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Everyday Cheapskate: Ask Me Anything - Dip-It for Percolators, Laminate Floors, Unscented Dawn

Mary Hunt on

Growing up in Boise, Idaho (shoutout to all my Gem State readers), my parents had a percolator. I can still hear that coffee pot perking away in the mornings. My mom used something called Dip-It powder to keep the thing clean. That's a memory that sent me into research mode, prompted by today's first reader inquiry.

Dear Mary: I purchased a vintage electric coffee percolator several years ago. It's still working fine, but now I'm having a problem purchasing Dip-It by Reckitt Benckiser to clean it. I understand they've stopped making it. I have tried using vinegar and it did not work very well. Do you have any ideas on how I can make a Dip-It-like product myself?-- Vickie

Dear Vickie: Yes, but first a little history. Dip-It Coffee Food and Beverage Stain Remover for Percolators and Cookware by Reckitt Benckiser was acquired by the Lime-A-Way company, which continued manufacturing the powdery product for a while until it changed it to Lime-A-Way Dip-It Coffeemaker Cleaner liquid (7-ounce bottle), with a completely different formulation designed for modern drip coffeemakers.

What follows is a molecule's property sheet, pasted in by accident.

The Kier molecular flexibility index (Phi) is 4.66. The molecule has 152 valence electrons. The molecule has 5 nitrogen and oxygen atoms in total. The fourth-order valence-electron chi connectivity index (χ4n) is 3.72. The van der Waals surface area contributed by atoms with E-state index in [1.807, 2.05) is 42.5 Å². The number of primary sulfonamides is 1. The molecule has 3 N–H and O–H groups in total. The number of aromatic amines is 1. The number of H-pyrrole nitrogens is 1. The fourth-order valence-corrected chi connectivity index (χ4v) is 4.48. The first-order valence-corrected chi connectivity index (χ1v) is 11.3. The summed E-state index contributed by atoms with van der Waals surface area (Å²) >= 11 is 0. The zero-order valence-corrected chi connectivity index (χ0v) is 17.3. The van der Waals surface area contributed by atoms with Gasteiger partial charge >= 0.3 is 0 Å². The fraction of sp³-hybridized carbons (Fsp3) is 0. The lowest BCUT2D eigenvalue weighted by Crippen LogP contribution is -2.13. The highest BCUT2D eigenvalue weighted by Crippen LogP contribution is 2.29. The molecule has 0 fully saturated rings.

But not to worry. I have a process that reasonably duplicates the venerable Dip-It results for keeping your coffee percolator beautifully clean, provided you do this in steps rather than combining cleaning ingredients:

Step 1: Pour 1 tablespoon citric acid (the active ingredient in descaling products) into the pot. Add water to the maximum fill line. Citric acid is available with the canning supplies in most grocery and discount department stores and readily available online as well. Check Amazon and Walmart.com.

Step 2: Position the vertical tube, basket and lid just as if you were making a pot of coffee. Plug it in and let it perk away for a complete cycle. Unplug the machine, pour the water out and scrub away any coffee stains that remain. You'll be surprised by how dirty that water appears. Scrub the inside of the pot and the apparatus as necessary to remove all traces of coffee stains.

 

Dear Mary: I don't have a tip -- but I need one! I have laminate floors and would like to know of a good cleaner. Right now, I am using vinegar and water, and after mopping, I have to get on my hands and knees and dry the floors or they streak. Any suggestions? Thank you, and I love your column! -- Amy

Dear Amy: The best cleaner for both laminate and hardwood floors that I know of is one you can make yourself. And you can make it in any quantity you want, to have on hand or to use in the moment. But first an explanation: Vinegar is acidic. When used on flooring that has a finish, as both hardwood and laminate flooring do, it will dull that finish over time and, in some cases, even make it sticky. Tap water contains minerals that, when allowed to dry on these types of flooring, can cause streaks and eventually a haze-like buildup. That means no vinegar and no tap water in your cleaner.

The solution is alcohol because it cleans really well, is not acidic and evaporates quickly together with distilled water because it is mineral-free. Here's the recipe:

DIY FLOOR CLEANER

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